# cp -fa slackwarearm-14.0/kernels/versatile/{zImage*,initrd*} /export/armhost/ 
# cp -fa slackwarearm-14.0/isolinux/initrd-versatile.img /export/armhost/

3.0 Installing Slackware ARM

Installing Slackware ARM inside QEMU takes more than 6 hours, so give it some time. Once you're using the installed OS, it's faster - but it depends on the speed of your host CPU.

3.1 Booting the installer

# cd /export/armhost 
# ./installer_launch

A qemu window will open and you would drop into the familiar install screen.

3.2 Installation

Just proceed as usual installation,

3.2.1 Partitioning your hard disk

Qemu provide an emulated SCSI card, which will show up at the guest as /dev/sda

I don't want to use swap so I just create the root fs. Format it using ext3 type.

/dev/sda1 - linux ext3

3.2.2 Begin the installation

In the shell, type setup and proceed as usual in the installation menu.

3.2.2.1 Some info about the installer

1. After installation has finished, running 'MKFONTSCALE' takes a long time. >It may appear as if the installation has hung, as the system seems unresponsive and you are unable to change virtual console. If you run 'top' on your host OS, you will probably find QEMU busy using 100% of the CPU. Solution: be patient ;-)

3.2.3 Tips on choosing Filesystems & Real Time Clock (RTC)

Slackware ARM provides the same filesystems as Slackware x86. However, it is advised that you do not choose JFS.

This is because all versions of QEMU up to and including 0.10.3 do not emulate an RTC (Real Time Clock), which means that when QEMU boots, the local time is epoch (1970) which causes a boot loop (circular fsck-reboot-fsck-reboot)

3.2.3.1 Turning off fsck checks

After choosing your filesystem types and formatting the partitions, you will be asked whether you want to turn off fsck checks. You are advised to say yes to avoid the bootloop.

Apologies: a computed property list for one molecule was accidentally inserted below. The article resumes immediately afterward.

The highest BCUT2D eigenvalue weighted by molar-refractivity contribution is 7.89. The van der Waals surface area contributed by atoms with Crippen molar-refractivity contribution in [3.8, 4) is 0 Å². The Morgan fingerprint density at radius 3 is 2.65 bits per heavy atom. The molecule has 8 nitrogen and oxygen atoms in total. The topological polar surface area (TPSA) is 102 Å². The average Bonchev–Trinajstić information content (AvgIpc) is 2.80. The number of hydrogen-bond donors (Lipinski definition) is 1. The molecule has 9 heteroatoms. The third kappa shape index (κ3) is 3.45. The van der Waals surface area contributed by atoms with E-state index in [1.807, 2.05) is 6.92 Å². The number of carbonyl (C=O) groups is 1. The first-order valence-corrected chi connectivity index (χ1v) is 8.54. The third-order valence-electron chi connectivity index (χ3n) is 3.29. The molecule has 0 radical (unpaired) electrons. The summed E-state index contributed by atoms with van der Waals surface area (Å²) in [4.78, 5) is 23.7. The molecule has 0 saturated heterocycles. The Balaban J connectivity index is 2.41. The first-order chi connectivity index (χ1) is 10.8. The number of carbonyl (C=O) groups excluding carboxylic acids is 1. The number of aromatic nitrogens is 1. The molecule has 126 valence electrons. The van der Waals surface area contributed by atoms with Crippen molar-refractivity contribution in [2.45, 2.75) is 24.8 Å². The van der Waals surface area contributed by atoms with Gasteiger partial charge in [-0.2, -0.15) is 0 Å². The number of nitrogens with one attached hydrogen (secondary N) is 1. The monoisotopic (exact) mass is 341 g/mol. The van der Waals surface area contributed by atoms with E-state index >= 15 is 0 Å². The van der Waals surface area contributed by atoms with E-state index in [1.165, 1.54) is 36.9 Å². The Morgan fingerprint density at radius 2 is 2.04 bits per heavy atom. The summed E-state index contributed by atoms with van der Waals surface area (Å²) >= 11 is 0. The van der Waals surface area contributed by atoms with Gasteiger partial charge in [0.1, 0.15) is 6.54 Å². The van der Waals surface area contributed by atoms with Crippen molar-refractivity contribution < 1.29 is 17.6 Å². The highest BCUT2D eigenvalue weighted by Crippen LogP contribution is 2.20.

This is accomplished by switching the fsck value in /etc/fstab to 0, and for ext* filesystems, tune2fs -i0 is used to unset the interval between fsck checks. This works for all the supported filesystems except JFS, which refuses to mount an unchecked filesystem.

3.2.4 Source media selection

Choose Install from a CD Drive

3.2.5 Package selection

ARM devices are x86 only. You can choose waht to install and what not, but the docs recommends full installation

3.2.6 Window manager for X

You can choose any of them, but it's recommended to choose something light weight such as WindowMaker or Fluxbox.

KDE4 does not work on ARM Versatile inside QEMU - presumably because of a lack of RAM; the emulated ARM CPU is not fast enough to provide a useful KDE experience anyway.

4.0 Booting the Slackware ARM OS

Amend the 'disk_launch' script:

# cd /export/armhost # vi disk_launch

Changes to make & installation tips:

1. Root filesystem type: change to ext3

2. Root filesystem location: Since I do not set any swap partition my disk should be /dev/sda1 as the root ('/') filesystem.

# ./disk_launch

A QEMU window should pop up, and in a few seconds you should see the Kernel messages, the modules being loaded from the initrd and finally the output from the familiar Slackware boot scripts.

4.1 Post installation tweaks

4.1.1 root's password has expired

The first time you login as root, you will be prompted to change the password because it has expired. This is because of the lack of real time clock. Change the password, and login. Follow the next step to set the date using NTP; then change root's password again.

4.1.2 Setting the date & time via NTP

As already mentioned, QEMU does not emulate a RTC for ARM, so the date is incorrect. The easiest way to fix this is to setup the NTP client, or simply add the following line to your start up script:

echo "/usr/sbin/ntpdate rolex.ripe.net">> /etc/rc.d/rc.local

This is an NTP server based in the UK - you may want to find some alternative, geographically closer NTP servers.

And there you have it!

slackware/slackware_on_arm.txt · Last modified: 2020/05/15 20:44 (external edit)